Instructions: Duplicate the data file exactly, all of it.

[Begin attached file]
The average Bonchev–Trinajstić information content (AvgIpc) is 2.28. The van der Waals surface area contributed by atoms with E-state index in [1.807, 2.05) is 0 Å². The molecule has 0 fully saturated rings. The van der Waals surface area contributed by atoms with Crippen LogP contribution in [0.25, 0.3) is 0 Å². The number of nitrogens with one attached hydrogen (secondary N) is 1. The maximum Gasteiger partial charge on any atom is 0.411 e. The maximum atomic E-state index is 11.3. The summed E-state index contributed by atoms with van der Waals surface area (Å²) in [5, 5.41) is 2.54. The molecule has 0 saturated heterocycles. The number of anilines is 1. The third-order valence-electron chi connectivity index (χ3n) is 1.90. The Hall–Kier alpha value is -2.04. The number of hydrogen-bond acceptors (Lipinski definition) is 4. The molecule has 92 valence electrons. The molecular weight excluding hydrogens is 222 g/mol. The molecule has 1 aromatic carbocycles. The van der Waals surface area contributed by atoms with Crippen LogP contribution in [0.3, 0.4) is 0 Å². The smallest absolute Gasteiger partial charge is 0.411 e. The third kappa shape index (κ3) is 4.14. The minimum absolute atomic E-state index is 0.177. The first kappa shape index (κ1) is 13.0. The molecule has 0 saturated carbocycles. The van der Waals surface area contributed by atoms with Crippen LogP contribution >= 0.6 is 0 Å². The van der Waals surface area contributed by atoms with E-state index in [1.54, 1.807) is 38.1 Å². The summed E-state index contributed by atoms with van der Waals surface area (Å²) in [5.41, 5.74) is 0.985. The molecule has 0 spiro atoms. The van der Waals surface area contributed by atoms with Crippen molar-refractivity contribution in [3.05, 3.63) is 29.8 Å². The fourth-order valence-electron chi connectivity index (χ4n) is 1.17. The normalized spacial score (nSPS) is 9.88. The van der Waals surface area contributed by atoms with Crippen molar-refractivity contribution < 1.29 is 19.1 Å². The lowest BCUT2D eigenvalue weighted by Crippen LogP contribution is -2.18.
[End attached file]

The average Bonchev–Trinajstić information content (AvgIpc) is 2.28. The van der Waals surface area contributed by atoms with E-state index in [1.807, 2.05) is 0 Å². The molecule has 0 fully saturated rings. The van der Waals surface area contributed by atoms with Crippen LogP contribution in [0.25, 0.3) is 0 Å². The number of nitrogens with one attached hydrogen (secondary N) is 1. The maximum Gasteiger partial charge on any atom is 0.411 e. The maximum atomic E-state index is 11.3. The summed E-state index contributed by atoms with van der Waals surface area (Å²) in [5, 5.41) is 2.54. The molecule has 0 saturated heterocycles. The number of anilines is 1. The third-order valence-electron chi connectivity index (χ3n) is 1.90. The Hall–Kier alpha value is -2.04. The number of hydrogen-bond acceptors (Lipinski definition) is 4. The molecule has 92 valence electrons. The molecular weight excluding hydrogens is 222 g/mol. The molecule has 1 aromatic carbocycles. The van der Waals surface area contributed by atoms with Crippen LogP contribution in [0.3, 0.4) is 0 Å². The smallest absolute Gasteiger partial charge is 0.411 e. The third kappa shape index (κ3) is 4.14. The minimum absolute atomic E-state index is 0.177. The first kappa shape index (κ1) is 13.0. The molecule has 0 saturated carbocycles. The van der Waals surface area contributed by atoms with Crippen LogP contribution >= 0.6 is 0 Å². The van der Waals surface area contributed by atoms with E-state index in [1.54, 1.807) is 38.1 Å². The summed E-state index contributed by atoms with van der Waals surface area (Å²) in [5.41, 5.74) is 0.985. The molecule has 0 spiro atoms. The van der Waals surface area contributed by atoms with Crippen molar-refractivity contribution in [3.05, 3.63) is 29.8 Å². The fourth-order valence-electron chi connectivity index (χ4n) is 1.17. The normalized spacial score (nSPS) is 9.88. The van der Waals surface area contributed by atoms with Crippen molar-refractivity contribution < 1.29 is 19.1 Å². The lowest BCUT2D eigenvalue weighted by Crippen LogP contribution is -2.18.